The unemployment rate rose slightly in October, but the devil is in the details. The low participation rate and falling full-time employment points to a soft labour market that will need to show recovery before the Reserve Bank hikes rates.
According to the Australian Bureau of Statistics, the unemployment rate rose to 5.7 per cent in October, in line with market expectations, to be 0.4 percentage points higher over the year. But the unemployment rate hides the true weakness in the labour market – the participation rate is down 0.5 percentage points since June and is now at its lowest level since October 2006. To put this in perspective, if the participation rate had remained unchanged since June 2013, the unemployment rate would currently be around 6.4 per cent or near its highest level in a decade.
Employment was effectively unchanged in October, but has been on a modest downward trend since June, as we can see in the graph above. Based on the trend data, employment growth is at its weakest since mid-2003. But for employment, the devil is in the detail due to the shift towards part-time employment since 2009.
Full-time employment has declined by 60,000 over the past year or 0.7 per cent. By comparison, part-time employment is up almost 150,000 over the same period. The result is a rising divergence between full and part-time employment, which has boosted work flexibility, but has also weighed on income and consumption growth over the past few years. At the moment, total employment is growing too slowly to absorb population growth, perhaps resulting in a growing disillusion with the jobs market.
Of particular concern must be the historical relationship between part-time and full-time employment. During economic downturns, part-time employment is typically more resilient as businesses seek to create employment flexibility, while employees are willing to take fewer hours if it means greater job security. This process occurred during the global financial crisis and after the dot-com bubble burst in 2000, as well as during out last recession in the early 1990s.
At the state level, the participation rate in NSW and Victoria is down by 0.5 percentage points since June 2013, while South Australia is down by 0.8 percentage points. Queensland is the only state that has had rising participation over the past four months.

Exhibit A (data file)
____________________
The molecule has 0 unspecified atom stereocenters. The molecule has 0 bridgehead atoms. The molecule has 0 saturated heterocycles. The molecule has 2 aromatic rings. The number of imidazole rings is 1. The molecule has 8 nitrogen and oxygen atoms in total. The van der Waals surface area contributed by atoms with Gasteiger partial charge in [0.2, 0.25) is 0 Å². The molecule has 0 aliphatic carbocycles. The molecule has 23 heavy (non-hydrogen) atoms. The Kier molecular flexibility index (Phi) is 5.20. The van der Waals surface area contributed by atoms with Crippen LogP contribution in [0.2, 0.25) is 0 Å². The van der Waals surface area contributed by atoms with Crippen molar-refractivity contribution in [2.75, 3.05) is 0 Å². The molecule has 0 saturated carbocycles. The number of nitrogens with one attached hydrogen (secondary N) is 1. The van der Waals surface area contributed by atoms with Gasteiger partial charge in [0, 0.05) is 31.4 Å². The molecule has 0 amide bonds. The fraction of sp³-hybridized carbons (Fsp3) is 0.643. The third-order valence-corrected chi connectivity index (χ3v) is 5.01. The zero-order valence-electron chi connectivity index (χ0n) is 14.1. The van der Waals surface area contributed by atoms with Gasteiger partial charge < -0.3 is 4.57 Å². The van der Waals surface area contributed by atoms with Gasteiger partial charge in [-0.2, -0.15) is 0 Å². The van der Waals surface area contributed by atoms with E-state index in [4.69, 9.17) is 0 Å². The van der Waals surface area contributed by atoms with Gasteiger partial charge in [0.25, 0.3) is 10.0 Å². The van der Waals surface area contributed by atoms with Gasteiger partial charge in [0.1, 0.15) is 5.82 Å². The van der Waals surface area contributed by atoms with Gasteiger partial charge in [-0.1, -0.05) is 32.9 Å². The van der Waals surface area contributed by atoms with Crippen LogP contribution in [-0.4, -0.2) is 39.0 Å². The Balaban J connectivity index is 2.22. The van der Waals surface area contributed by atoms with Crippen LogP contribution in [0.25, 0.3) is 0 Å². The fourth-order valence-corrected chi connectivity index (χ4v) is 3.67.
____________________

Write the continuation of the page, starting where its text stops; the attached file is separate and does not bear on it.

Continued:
The unemployment rate is at 5.9 per cent for New South Wales, Victoria and Queensland, while in South Australia the unemployment rate rose by 0.6 percentage points to 6.6 per cent. Western Australia continues to be the strongest state, with an unemployment rate of just 4.3 per cent. With the exception of Queensland and Western Australia, the unemployment rate in the other states has increased by between 0.6 and 1 percentage point over the past year.
The employment result sits in contrast to elevated consumer sentiment and solid retail spending data from September. But as a key indicator for the Australian economy, the slowdown in employment points to a fairly subdued economy over the remainder of 2013 and into 2014. A subdued labour market will also make it difficult for house prices to maintain their recent gains, as I touched on yesterday (Buyer beware of the house market bandwagon, November 6). Consistent with RBA expectations, it seems likely that the Australian economy will grow at below trend pace for some time. It is also clear that there is some way to go to rebalance the Australian economy away from the resource-rich states.
There is, however, some cause to be optimistic about the employment outlook. Construction is set to pick up in the near-term and if the Australian dollar depreciates in early 2014, employment is likely to be boosted across a range of export industries. There are also a couple of interest rate cuts that have their full effect on the economy. The question is how quickly these factors can come into play and for the Australian dollar if it comes into play.
For the Reserve Bank, there was little in this report that would shift them from their present course. They will remain on hold in December, as they wait to get a clearer view of domestic and international economic conditions. But it is difficult to see them raising rates in the near-term until job creation improves.